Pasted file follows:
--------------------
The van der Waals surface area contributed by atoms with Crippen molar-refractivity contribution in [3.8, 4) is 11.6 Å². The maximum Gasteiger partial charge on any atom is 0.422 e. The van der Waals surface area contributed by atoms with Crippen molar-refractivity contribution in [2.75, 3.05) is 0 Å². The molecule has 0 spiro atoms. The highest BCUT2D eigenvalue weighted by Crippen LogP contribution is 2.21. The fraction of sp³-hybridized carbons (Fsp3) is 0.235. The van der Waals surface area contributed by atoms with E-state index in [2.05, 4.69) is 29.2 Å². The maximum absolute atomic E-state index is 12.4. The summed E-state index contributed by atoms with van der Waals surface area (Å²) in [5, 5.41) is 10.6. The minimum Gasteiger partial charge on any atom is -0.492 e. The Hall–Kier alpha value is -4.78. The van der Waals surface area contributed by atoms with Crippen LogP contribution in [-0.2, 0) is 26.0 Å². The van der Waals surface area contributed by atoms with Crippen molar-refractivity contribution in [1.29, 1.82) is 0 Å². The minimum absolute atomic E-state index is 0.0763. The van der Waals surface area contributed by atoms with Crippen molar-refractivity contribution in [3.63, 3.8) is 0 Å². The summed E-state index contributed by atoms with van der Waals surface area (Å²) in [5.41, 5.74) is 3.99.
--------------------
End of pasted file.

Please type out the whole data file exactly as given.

The van der Waals surface area contributed by atoms with Crippen molar-refractivity contribution in [3.8, 4) is 11.6 Å². The maximum Gasteiger partial charge on any atom is 0.422 e. The van der Waals surface area contributed by atoms with Crippen molar-refractivity contribution in [2.75, 3.05) is 0 Å². The molecule has 0 spiro atoms. The highest BCUT2D eigenvalue weighted by Crippen LogP contribution is 2.21. The fraction of sp³-hybridized carbons (Fsp3) is 0.235. The van der Waals surface area contributed by atoms with E-state index in [2.05, 4.69) is 29.2 Å². The maximum absolute atomic E-state index is 12.4. The summed E-state index contributed by atoms with van der Waals surface area (Å²) in [5, 5.41) is 10.6. The minimum Gasteiger partial charge on any atom is -0.492 e. The Hall–Kier alpha value is -4.78. The van der Waals surface area contributed by atoms with Crippen LogP contribution in [-0.2, 0) is 26.0 Å². The van der Waals surface area contributed by atoms with Crippen molar-refractivity contribution in [1.29, 1.82) is 0 Å². The minimum absolute atomic E-state index is 0.0763. The van der Waals surface area contributed by atoms with Crippen molar-refractivity contribution in [3.63, 3.8) is 0 Å². The summed E-state index contributed by atoms with van der Waals surface area (Å²) in [5.41, 5.74) is 3.99.